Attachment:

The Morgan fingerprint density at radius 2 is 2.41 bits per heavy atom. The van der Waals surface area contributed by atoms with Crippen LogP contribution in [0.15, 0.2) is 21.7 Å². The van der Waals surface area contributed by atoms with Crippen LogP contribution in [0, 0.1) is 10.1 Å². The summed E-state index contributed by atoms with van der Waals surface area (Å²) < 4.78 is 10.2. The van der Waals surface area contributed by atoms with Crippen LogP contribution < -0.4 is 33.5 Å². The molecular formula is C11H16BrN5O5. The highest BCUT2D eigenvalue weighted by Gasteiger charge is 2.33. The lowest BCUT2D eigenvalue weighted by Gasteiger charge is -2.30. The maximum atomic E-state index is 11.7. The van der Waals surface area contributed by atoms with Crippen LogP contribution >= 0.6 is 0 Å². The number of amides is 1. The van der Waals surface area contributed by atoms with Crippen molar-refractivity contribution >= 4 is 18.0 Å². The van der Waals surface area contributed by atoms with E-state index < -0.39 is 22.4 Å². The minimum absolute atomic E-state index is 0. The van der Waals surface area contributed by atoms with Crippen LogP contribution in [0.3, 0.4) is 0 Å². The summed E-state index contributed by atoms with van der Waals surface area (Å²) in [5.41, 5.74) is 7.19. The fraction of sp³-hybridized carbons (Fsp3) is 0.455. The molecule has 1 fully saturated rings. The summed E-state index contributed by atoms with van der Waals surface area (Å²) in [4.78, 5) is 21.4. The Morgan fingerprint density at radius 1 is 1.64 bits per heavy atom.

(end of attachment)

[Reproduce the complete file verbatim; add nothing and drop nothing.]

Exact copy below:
The Morgan fingerprint density at radius 2 is 2.41 bits per heavy atom. The van der Waals surface area contributed by atoms with Crippen LogP contribution in [0.15, 0.2) is 21.7 Å². The van der Waals surface area contributed by atoms with Crippen LogP contribution in [0, 0.1) is 10.1 Å². The summed E-state index contributed by atoms with van der Waals surface area (Å²) < 4.78 is 10.2. The van der Waals surface area contributed by atoms with Crippen LogP contribution < -0.4 is 33.5 Å². The molecular formula is C11H16BrN5O5. The highest BCUT2D eigenvalue weighted by Gasteiger charge is 2.33. The lowest BCUT2D eigenvalue weighted by Gasteiger charge is -2.30. The maximum atomic E-state index is 11.7. The van der Waals surface area contributed by atoms with Crippen LogP contribution >= 0.6 is 0 Å². The number of amides is 1. The van der Waals surface area contributed by atoms with Crippen molar-refractivity contribution >= 4 is 18.0 Å². The van der Waals surface area contributed by atoms with E-state index < -0.39 is 22.4 Å². The minimum absolute atomic E-state index is 0. The van der Waals surface area contributed by atoms with Crippen LogP contribution in [0.3, 0.4) is 0 Å². The summed E-state index contributed by atoms with van der Waals surface area (Å²) in [5.41, 5.74) is 7.19. The fraction of sp³-hybridized carbons (Fsp3) is 0.455. The molecule has 1 fully saturated rings. The summed E-state index contributed by atoms with van der Waals surface area (Å²) in [4.78, 5) is 21.4. The Morgan fingerprint density at radius 1 is 1.64 bits per heavy atom.